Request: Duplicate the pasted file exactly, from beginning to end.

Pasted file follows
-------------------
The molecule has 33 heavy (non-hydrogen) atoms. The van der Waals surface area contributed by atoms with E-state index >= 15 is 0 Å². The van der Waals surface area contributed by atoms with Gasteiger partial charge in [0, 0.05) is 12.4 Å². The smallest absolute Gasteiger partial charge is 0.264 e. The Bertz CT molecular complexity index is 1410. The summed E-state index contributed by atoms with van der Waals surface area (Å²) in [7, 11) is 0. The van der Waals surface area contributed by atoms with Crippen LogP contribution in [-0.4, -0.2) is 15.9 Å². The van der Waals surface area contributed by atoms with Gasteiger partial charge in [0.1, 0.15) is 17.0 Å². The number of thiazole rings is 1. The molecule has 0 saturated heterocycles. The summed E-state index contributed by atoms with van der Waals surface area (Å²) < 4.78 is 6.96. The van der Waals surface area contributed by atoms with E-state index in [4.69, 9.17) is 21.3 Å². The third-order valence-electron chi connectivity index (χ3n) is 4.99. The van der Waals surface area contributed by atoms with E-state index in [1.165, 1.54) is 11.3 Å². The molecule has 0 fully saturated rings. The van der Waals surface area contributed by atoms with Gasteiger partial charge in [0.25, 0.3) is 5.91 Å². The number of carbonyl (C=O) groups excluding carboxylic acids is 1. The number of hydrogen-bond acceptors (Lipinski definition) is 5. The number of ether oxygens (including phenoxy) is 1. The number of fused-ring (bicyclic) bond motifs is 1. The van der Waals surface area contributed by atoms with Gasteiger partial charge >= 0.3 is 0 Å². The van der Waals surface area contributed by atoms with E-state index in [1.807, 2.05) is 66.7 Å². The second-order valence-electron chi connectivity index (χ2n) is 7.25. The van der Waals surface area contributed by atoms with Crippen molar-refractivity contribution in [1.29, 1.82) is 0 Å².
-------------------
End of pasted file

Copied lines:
The molecule has 33 heavy (non-hydrogen) atoms. The van der Waals surface area contributed by atoms with E-state index >= 15 is 0 Å². The van der Waals surface area contributed by atoms with Gasteiger partial charge in [0, 0.05) is 12.4 Å². The smallest absolute Gasteiger partial charge is 0.264 e. The Bertz CT molecular complexity index is 1410. The summed E-state index contributed by atoms with van der Waals surface area (Å²) in [7, 11) is 0. The van der Waals surface area contributed by atoms with Crippen LogP contribution in [-0.4, -0.2) is 15.9 Å². The van der Waals surface area contributed by atoms with Gasteiger partial charge in [0.1, 0.15) is 17.0 Å². The number of thiazole rings is 1. The molecule has 0 saturated heterocycles. The summed E-state index contributed by atoms with van der Waals surface area (Å²) < 4.78 is 6.96. The van der Waals surface area contributed by atoms with E-state index in [4.69, 9.17) is 21.3 Å². The third-order valence-electron chi connectivity index (χ3n) is 4.99. The van der Waals surface area contributed by atoms with E-state index in [1.165, 1.54) is 11.3 Å². The molecule has 0 fully saturated rings. The van der Waals surface area contributed by atoms with Gasteiger partial charge in [0.25, 0.3) is 5.91 Å². The number of carbonyl (C=O) groups excluding carboxylic acids is 1. The number of hydrogen-bond acceptors (Lipinski definition) is 5. The number of ether oxygens (including phenoxy) is 1. The number of fused-ring (bicyclic) bond motifs is 1. The van der Waals surface area contributed by atoms with Gasteiger partial charge >= 0.3 is 0 Å². The van der Waals surface area contributed by atoms with E-state index in [1.807, 2.05) is 66.7 Å². The second-order valence-electron chi connectivity index (χ2n) is 7.25. The van der Waals surface area contributed by atoms with Crippen molar-refractivity contribution in [1.29, 1.82) is 0 Å².